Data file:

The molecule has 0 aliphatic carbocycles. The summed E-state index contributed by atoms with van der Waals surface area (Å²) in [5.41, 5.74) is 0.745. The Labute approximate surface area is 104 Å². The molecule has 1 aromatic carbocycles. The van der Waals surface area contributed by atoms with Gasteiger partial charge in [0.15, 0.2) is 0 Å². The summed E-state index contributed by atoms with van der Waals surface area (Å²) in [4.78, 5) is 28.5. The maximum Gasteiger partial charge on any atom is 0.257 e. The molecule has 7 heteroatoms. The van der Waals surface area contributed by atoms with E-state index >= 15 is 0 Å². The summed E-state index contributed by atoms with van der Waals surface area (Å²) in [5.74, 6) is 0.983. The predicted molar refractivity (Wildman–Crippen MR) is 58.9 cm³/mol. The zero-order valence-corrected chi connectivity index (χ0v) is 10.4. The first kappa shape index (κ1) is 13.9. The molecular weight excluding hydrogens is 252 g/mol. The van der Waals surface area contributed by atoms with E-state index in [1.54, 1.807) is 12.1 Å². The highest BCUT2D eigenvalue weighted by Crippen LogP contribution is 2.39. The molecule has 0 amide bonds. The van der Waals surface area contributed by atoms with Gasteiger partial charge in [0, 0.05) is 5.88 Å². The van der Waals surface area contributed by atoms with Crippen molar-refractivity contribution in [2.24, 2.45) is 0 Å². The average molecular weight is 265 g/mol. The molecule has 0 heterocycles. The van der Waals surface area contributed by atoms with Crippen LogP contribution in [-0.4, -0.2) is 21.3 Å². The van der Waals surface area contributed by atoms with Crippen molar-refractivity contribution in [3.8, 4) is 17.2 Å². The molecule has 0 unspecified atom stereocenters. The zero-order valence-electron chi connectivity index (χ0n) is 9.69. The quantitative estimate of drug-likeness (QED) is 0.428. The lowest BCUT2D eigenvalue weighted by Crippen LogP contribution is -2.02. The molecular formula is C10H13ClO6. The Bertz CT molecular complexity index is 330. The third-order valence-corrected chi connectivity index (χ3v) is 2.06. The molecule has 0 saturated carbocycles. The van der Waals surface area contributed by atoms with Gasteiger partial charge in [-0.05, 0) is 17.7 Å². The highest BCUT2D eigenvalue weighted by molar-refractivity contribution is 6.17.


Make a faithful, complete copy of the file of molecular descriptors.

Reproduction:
The molecule has 0 aliphatic carbocycles. The summed E-state index contributed by atoms with van der Waals surface area (Å²) in [5.41, 5.74) is 0.745. The Labute approximate surface area is 104 Å². The molecule has 1 aromatic carbocycles. The van der Waals surface area contributed by atoms with Gasteiger partial charge in [0.15, 0.2) is 0 Å². The summed E-state index contributed by atoms with van der Waals surface area (Å²) in [4.78, 5) is 28.5. The maximum Gasteiger partial charge on any atom is 0.257 e. The molecule has 7 heteroatoms. The van der Waals surface area contributed by atoms with E-state index >= 15 is 0 Å². The summed E-state index contributed by atoms with van der Waals surface area (Å²) in [5.74, 6) is 0.983. The predicted molar refractivity (Wildman–Crippen MR) is 58.9 cm³/mol. The zero-order valence-corrected chi connectivity index (χ0v) is 10.4. The first kappa shape index (κ1) is 13.9. The molecular weight excluding hydrogens is 252 g/mol. The van der Waals surface area contributed by atoms with E-state index in [1.54, 1.807) is 12.1 Å². The highest BCUT2D eigenvalue weighted by Crippen LogP contribution is 2.39. The molecule has 0 amide bonds. The van der Waals surface area contributed by atoms with Gasteiger partial charge in [0, 0.05) is 5.88 Å². The van der Waals surface area contributed by atoms with Crippen molar-refractivity contribution in [2.24, 2.45) is 0 Å². The average molecular weight is 265 g/mol. The molecule has 0 heterocycles. The van der Waals surface area contributed by atoms with Crippen LogP contribution in [-0.4, -0.2) is 21.3 Å². The van der Waals surface area contributed by atoms with Crippen molar-refractivity contribution in [3.8, 4) is 17.2 Å². The molecule has 0 unspecified atom stereocenters. The zero-order valence-electron chi connectivity index (χ0n) is 9.69. The quantitative estimate of drug-likeness (QED) is 0.428. The lowest BCUT2D eigenvalue weighted by Crippen LogP contribution is -2.02. The molecular formula is C10H13ClO6. The Bertz CT molecular complexity index is 330. The third-order valence-corrected chi connectivity index (χ3v) is 2.06. The molecule has 0 saturated carbocycles. The van der Waals surface area contributed by atoms with Gasteiger partial charge in [-0.05, 0) is 17.7 Å². The highest BCUT2D eigenvalue weighted by molar-refractivity contribution is 6.17.